In 1868 the firm took a bold step by moving out of established Lake st. to a building erected by Palmer at the northeast corner of State and Randolph. Palmer showed his faIth in the future of the street by buying and selling during his career frontage estimated to have totaled about a mile, he put up n handsome hotel in State st. only to have it destroyed a few days later by the fire of 1871. When it burned he built another. He backed merchants in distress with his own money. He worked hard to build State at.
Field, Leiter and Company Building
NE Corner of State and Washington
The Finishing Touches
It was the 1871 fire that put the finishing touches to Lake st. as the shopping center. In the rebuilding of the city State at. moved into first place.
In 1881 Leiter retired from the retail store business and the company became known as Marshall Field & Co.
Meanwhile other names that were to become a part of State st. were figuring in the news of the Chicago business world. In the 18SOs three brothers, Leon, Simon, and Emanuel Mandel, were starting careers which ultimately led to the establishment of the firm on State at. now known as Mandel Brothers.
In 1866 Andrew MacLeish joined the retail business of Carson & Pine which was to become Carson Pirle Scott & Co. In January, 1875, the firm advertised In THE TRIBUNE a clearance sale at its store at Madison and Peoria sts. The firm moved to State st. In 1886. In 1904 it bought from Harry Gordon Selfridge the building which housed the establishment of Schlesinger & Mayer. The building was designed by Louis Sullivan, noted Chicago architect, and continues to be a main attraction for visiting architects.
In the 1860s C. W. and E. Pardridge came to Chicago, bringing with them a lad named Charles Netcher. They opened a store on State at., gave young Netcher a share and thereby participated in the birth of the Boston store.
Schlesinger & Mayer Building II
Establishes Silk House
Charles A. Stevens came to Chicago in 1889 and established a silk house on State at. He was joined by his four brothers and the firm now is a leader in women s apparel.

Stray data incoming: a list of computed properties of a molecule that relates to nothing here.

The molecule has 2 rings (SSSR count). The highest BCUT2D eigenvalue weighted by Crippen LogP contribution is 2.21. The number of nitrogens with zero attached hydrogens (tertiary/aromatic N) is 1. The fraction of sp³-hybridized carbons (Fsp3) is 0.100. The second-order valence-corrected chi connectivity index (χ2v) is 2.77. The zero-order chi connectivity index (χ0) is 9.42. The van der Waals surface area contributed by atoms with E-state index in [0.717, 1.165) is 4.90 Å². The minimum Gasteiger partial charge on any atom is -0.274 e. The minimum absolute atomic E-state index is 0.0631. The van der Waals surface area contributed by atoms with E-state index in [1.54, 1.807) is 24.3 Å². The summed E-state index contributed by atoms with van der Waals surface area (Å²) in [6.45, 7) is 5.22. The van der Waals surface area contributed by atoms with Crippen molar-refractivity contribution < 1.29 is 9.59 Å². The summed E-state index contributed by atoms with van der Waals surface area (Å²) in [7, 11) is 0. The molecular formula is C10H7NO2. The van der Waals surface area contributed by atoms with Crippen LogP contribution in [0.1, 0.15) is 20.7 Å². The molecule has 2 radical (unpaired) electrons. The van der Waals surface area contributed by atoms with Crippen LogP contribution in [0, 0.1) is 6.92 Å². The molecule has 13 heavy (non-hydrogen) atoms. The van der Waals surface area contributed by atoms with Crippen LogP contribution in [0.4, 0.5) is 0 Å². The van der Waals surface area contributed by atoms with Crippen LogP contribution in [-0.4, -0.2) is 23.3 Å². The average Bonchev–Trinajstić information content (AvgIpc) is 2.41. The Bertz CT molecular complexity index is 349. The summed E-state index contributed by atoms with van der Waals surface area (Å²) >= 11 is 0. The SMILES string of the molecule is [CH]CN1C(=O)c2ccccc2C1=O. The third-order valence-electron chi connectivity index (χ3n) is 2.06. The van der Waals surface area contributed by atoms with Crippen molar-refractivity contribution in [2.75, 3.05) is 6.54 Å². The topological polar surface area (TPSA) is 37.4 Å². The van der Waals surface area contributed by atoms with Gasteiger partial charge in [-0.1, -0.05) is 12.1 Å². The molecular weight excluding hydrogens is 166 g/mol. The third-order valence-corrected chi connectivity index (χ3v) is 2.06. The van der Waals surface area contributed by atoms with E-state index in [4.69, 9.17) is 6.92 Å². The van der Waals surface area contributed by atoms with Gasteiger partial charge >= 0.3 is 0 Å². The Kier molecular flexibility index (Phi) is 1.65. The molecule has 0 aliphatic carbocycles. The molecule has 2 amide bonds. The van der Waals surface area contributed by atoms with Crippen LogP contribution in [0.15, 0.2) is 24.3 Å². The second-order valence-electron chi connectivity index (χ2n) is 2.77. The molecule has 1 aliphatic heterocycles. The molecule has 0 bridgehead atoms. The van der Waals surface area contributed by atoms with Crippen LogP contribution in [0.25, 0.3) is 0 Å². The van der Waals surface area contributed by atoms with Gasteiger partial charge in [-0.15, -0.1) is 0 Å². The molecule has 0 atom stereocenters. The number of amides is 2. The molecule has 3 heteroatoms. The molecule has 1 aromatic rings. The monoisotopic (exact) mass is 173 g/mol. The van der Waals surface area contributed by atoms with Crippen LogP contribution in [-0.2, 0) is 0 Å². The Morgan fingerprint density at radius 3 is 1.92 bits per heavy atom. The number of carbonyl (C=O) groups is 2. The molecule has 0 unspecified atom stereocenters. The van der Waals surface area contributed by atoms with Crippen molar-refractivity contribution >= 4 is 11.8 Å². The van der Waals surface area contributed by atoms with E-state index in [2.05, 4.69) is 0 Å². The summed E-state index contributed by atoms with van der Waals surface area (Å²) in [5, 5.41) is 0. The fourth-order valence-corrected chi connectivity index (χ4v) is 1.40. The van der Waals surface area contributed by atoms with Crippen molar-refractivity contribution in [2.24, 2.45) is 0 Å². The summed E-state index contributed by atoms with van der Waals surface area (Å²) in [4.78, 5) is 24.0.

E. J. Lehmann, born In Germany in 1849, came to Chicago as a youngster and got a job as a hotel bell boy. He founded the Fair store.
Henry C. Lytton, born In New York, July 13, 1846, came to Chicago in 1887 and pioneered by opening a store at the northwest corner of State and Jackson. Later he built the present Lytton building at the northeast corner of State and Jackson. He retired in 1920 but when his son George died in 1933 he returned to business.
In 1902 Maurice L Rothschild opened a Chicago store at the southwest corner of Jackson and State.
The old Rothschild company store at State and Van Buren sts. passed into the hands of Marshall Field & Co. in 1923 and was operated for a time as the Davis store. It is now the downtown store in the Goldblatt chain. Across Van Buren st. on State the former Siegel, Cooper & Co. store is now the downtown store of Sears, Roebuck & Co.
Many Other Shops
One of the oldest names In State street is that of C. D. Peacock, jewelers.
Besides the many large department stores, State st. has dozens of specialty shops and “five and tens,” mostly catering to the women, tho a few specialize In men’s wear. The street possesses a number of fine movie theaters.
A few prominent dates in State st.’s long history follow:
April 25, 1859, first horse car;
Jan. 28, 1882, first cable car;
July 22, 1906, electric trolley cars substituted for cable cars;
Oct. 19, 1897, elevated trains started operating around the loop;
Oct. 16, 1943, first subway train;
Oct. 14, 1926, became brightest street In the world when President Coolidge started new $100,000. lighting system.
As to the future? The State Street council has announced a 25 mIllIon dollar improvement program.
State Street Illumination Festival
Archway erected against the “L” road station at Lake Street.
October 14, 1926